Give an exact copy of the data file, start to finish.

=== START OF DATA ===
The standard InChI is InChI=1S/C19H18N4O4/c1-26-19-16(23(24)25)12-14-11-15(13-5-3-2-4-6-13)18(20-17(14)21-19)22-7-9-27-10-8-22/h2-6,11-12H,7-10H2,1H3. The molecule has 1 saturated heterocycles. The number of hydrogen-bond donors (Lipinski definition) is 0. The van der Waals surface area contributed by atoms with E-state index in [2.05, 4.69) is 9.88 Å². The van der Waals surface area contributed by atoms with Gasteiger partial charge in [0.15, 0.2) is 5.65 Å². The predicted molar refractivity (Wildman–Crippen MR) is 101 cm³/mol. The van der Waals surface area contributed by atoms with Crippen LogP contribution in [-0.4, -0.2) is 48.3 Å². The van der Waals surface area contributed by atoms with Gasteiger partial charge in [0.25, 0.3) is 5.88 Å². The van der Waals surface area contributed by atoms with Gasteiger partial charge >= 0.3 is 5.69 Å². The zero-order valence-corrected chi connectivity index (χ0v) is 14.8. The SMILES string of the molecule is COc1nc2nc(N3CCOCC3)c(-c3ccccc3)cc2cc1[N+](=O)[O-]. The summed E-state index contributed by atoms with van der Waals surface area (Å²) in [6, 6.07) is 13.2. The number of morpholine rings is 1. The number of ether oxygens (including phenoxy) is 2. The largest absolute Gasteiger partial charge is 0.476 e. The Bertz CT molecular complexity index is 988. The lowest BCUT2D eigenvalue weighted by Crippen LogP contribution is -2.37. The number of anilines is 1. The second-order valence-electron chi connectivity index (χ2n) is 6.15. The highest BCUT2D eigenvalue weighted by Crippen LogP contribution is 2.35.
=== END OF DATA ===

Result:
The standard InChI is InChI=1S/C19H18N4O4/c1-26-19-16(23(24)25)12-14-11-15(13-5-3-2-4-6-13)18(20-17(14)21-19)22-7-9-27-10-8-22/h2-6,11-12H,7-10H2,1H3. The molecule has 1 saturated heterocycles. The number of hydrogen-bond donors (Lipinski definition) is 0. The van der Waals surface area contributed by atoms with E-state index in [2.05, 4.69) is 9.88 Å². The van der Waals surface area contributed by atoms with Gasteiger partial charge in [0.15, 0.2) is 5.65 Å². The predicted molar refractivity (Wildman–Crippen MR) is 101 cm³/mol. The van der Waals surface area contributed by atoms with Crippen LogP contribution in [-0.4, -0.2) is 48.3 Å². The van der Waals surface area contributed by atoms with Gasteiger partial charge in [0.25, 0.3) is 5.88 Å². The van der Waals surface area contributed by atoms with Gasteiger partial charge >= 0.3 is 5.69 Å². The zero-order valence-corrected chi connectivity index (χ0v) is 14.8. The SMILES string of the molecule is COc1nc2nc(N3CCOCC3)c(-c3ccccc3)cc2cc1[N+](=O)[O-]. The summed E-state index contributed by atoms with van der Waals surface area (Å²) in [6, 6.07) is 13.2. The number of morpholine rings is 1. The number of ether oxygens (including phenoxy) is 2. The largest absolute Gasteiger partial charge is 0.476 e. The Bertz CT molecular complexity index is 988. The lowest BCUT2D eigenvalue weighted by Crippen LogP contribution is -2.37. The number of anilines is 1. The second-order valence-electron chi connectivity index (χ2n) is 6.15. The highest BCUT2D eigenvalue weighted by Crippen LogP contribution is 2.35.